I had an acupuncture appointment in Portland and thought it would be nice to do my planned 9 miles with Fartlek on the Standish rail trail on the way home. The Standish Rail Trail is 9 miles out and back, has those convenient markers every quarter mile, and is flat. So it was perfect for today's planned run. I stopped to have snow tires put on my car before leaving Portland. Because a storm is expected tomorrow, there was a big back up at the tire place. I ended up waiting about two hours. I thought about heading out for my run during that wait, but that would mean running in Portland traffic. No thanks. So by the time I got to the Standish Trail, it was already getting dark.

The surface was crusted snow and ice with a little dirt showing here and there. There was no moon out, but I could see OK because the trail is wide and open. The only time I slipped was when a border collie pushed me for some reason. Maybe he was trying to herd me like a sheep. Anyway, I only went down on one knee and no harm was done. The border collie and his owner were the only others on the trail tonight.

I did 8 quarter mile pickups without timing them. I put in a good effort and was pretty pooped by the time I got back to the car. So far, so good on the training schedule...but it's only been two days.

Monday, December 7, 2009

This Week's Plan

I have formulated a training plan leading up to the Peak Snowshoe Marathon. I'll use Tuesday as my long run day and Thursday as my hill work day. I'm starting my long run at a conservative 9 miles and working up from there. I have no injuries, or even any aches and pains at this point so I want to ease back into training to keep it that way! I'll keep my weekends short and easy as this works well with my work schedule and with my social life. This week's plan is as follows:

Mon-3-5 easy in AM, strength in PM
Tues-9 with Fartlek in AM, Plyometrics in PM
Weds-3-5 easy in AM, strength in PM
Thurs- 8 with hill repeats in AM, Plyometrics in PM
Fri-3-5 easy in AM, strength in PM
Sat and Sun 3-5 easy

Now that I've posted it, I'll have to do it.

This morning I ran 4 miles on roads at a relaxed pace. I have a bit of a cold and hated to step out into the chilly air, but once I got going I felt fine. The ponds are starting to ice over and it won't be long before the ice fishermen will be out there. The shoulder of the road has a nice crusty crunchy snow covering that made a nice sound under my running shoes. I ran to the top of the hill on Spec Pond Road, took in the view of the mountains for a moment, and then ran back home. Strength work tonight will be P90X chest and back and abs.

Sunday, December 6, 2009

No Go on Western States

I didn't get picked for Western States and I'm fine with that. I ran it in 2007 and had a good time, but to tell you the truth I have more fun at the Vermont 100. I love the trails and remoteness of the course at Western States. But there's a lot to be said for the Vermont 100. There are always a lot of people I know at Vermont, either running or crewing or pacing. So the support I get while out on the course is awesome. I like the low key, casual atmosphere at Vermont. I'm not much for "hooplah" as I call it. I kind of think of Western States as the Boston Marathon of Ultras. And like Boston, you HAVE to do it at least once. I would have been glad if i got in for a second running at Western States, but I'm not disappointed that I didn't.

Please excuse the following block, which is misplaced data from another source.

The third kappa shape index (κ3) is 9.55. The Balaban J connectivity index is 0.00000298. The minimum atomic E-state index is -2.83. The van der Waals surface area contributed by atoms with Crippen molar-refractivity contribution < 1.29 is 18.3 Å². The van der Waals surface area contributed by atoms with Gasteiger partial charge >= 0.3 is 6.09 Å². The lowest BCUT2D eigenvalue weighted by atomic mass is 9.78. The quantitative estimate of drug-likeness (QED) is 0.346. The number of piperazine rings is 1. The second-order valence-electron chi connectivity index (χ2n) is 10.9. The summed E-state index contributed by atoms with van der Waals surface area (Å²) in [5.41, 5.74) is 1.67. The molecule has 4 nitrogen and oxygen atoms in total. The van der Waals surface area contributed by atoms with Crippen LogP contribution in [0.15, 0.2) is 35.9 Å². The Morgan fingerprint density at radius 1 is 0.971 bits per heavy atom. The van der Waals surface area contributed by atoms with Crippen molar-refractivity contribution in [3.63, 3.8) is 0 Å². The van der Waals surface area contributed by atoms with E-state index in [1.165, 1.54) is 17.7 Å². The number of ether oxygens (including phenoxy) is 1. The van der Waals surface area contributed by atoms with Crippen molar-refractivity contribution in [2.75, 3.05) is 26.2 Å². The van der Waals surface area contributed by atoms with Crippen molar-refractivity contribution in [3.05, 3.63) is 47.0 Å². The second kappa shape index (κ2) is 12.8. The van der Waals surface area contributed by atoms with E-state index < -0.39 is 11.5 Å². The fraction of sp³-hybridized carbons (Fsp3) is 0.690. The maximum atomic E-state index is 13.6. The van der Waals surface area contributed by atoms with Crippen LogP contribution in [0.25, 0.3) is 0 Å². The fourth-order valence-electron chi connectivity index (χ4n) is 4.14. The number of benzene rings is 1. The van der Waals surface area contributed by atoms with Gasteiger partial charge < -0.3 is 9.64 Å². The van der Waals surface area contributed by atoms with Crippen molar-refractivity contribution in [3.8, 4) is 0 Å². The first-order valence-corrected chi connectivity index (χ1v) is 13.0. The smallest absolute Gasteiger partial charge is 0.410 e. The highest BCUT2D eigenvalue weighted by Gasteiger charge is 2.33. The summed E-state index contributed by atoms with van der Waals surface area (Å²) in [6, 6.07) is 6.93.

I am formulating a plan for events I want to participate in for 2010. I think the first big one on the list will be the Peak Snowshoe Marathon on March sixth. I like to have something on the horizon to work toward. So I need to get my long runs started up again. I'll get one in on either Monday or Tuesday this week. I'm looking forward to it.

Thursday, December 3, 2009

New Training Cycle

December 1st was the official first day of my new training cycle after taking a full two months off from training. I did run and bike during those two months, but took it very casually and just enjoyed myself. I have to say, after putting in a few days of good work I am glad to be back at it! It feels good to see the wooden clothing rack in my room covered with sweaty clothes in various stages of drying out for re-use. It's nice to have a little ache in the calves and hamstrings at the end of the day.

Today I left for my run in warm temperatures and pouring rain. I ran the Spec Pond Loop, which is about 7 miles of pavement and old dirt roads. I normally don't check weather forecasts unless it will make a difference in my day's plans, so I was very surprised and happy to see the sun break through the clouds after a half hour of running. I was almost dry by the time I got home.